My great uncle, John William Simpkins, Jr., would have been eighty-three years old today. He died in January of 2000, succumbing to cancer.
My parents divorced when I was very young. My Kenyan father and American mother had met while both were attending college. Fast-forward through the existence of yours truly and through the divorce, my father received his degree and high-tailed it back to Kenya, where he resides to this day.
So, for a time, during my mother’s single years, I lived with my great uncle and aunt, John and Alma Simpkins.
What can you say about a guy who had everything?
He was handsome and extremely intelligent. He--along with my stepfather--represents a personality blueprint for what I like and look for in a man. Reserved, reasonable and inquisitive he was; slightly obstinate, but usually willing to listen; highly interested in the world around him. I never heard him curse or raise his voice.
Uncle John was a retired City of Los Angeles employee and a World War Two veteran; he served in the segregated Army-Air Force of that time. (On July 26, 1948, President Harry S. Truman signed Executive Order 9981, desegregating the US military.)
According to family lore, Uncle John had been a second lieutenant for a brief time during the war. I question the veracity of this claim, since he only had a high school diploma. However, knowing that the units were segregated and knowing that many black Americans of his era did well even to attend high school, it’s possible.
Aunt Alma says that, during his brief commission, he was busted down to private for insubordination and given a dishonorable discharge. This part I don’t doubt. Uncle John was full of smoldering, silent pride as a mature man. Likely that pride went unchecked during his younger years, as it often is with young men.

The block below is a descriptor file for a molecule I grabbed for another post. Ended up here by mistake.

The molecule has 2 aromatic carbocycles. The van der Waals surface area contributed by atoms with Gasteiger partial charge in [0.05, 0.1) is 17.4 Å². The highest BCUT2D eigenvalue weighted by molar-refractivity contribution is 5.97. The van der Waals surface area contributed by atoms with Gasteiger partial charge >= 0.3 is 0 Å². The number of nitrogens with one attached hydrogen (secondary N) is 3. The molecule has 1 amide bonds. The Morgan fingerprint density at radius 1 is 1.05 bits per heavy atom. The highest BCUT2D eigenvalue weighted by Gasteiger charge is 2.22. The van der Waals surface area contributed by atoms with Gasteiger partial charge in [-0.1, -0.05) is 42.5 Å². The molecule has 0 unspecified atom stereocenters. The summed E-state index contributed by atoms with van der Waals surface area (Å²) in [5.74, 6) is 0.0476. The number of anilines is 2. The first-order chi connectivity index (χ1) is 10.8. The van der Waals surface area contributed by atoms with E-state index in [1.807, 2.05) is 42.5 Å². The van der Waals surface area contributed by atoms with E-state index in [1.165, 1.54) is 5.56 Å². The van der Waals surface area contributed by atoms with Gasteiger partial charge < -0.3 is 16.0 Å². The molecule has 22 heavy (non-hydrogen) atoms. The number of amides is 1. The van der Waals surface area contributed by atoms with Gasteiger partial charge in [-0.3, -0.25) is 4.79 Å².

(I was about sixteen in this one. I think Uncle was a bit ill in this pic. He looked younger than this twenty years later.)
I was born when the two were forty years old. They had been married about twelve years at the time and never had children of their own, so I was and continue to be theirs; shared, of course, with my parents. (My ex-husband said that I was a spoiled brat; blame them.)
As a parent, Uncle John believed in teaching me the things that many parents of today leave up to the school systems. I was taught at home to read, write, add and subtract before I went to kindergarten. Really. (I owe my addiction to reading and my present-day overflowing bookcases to him.) Afterward, while I was attending kindergarten and doing the things that I had already mastered, he taught me to multiply and divide. (Decades later, in a university math class, the kids marveled at the fossil who could do basic arithmetic in her head. Ah, the age before the calculator!) Uncle continued to up the ante.
I loved puzzles, so when I was about six, Uncle John bought me a puzzle consisting of the States of the Union. Hours upon hours were spent by me repeatedly putting the puzzle together, taking it apart and doing it yet another time. Stemming from that exercise, he began to quiz me about the state capitals. Later, after he bought me a world atlas and a globe, the game changed to world capitals. (During a cross-country flight, knowledge of state capitals won me a nice bottle of champagne. I was nineteen at the time and no one asked for my ID. :-P The question: which four states begin with the same letter as their capitals? See answers below.*)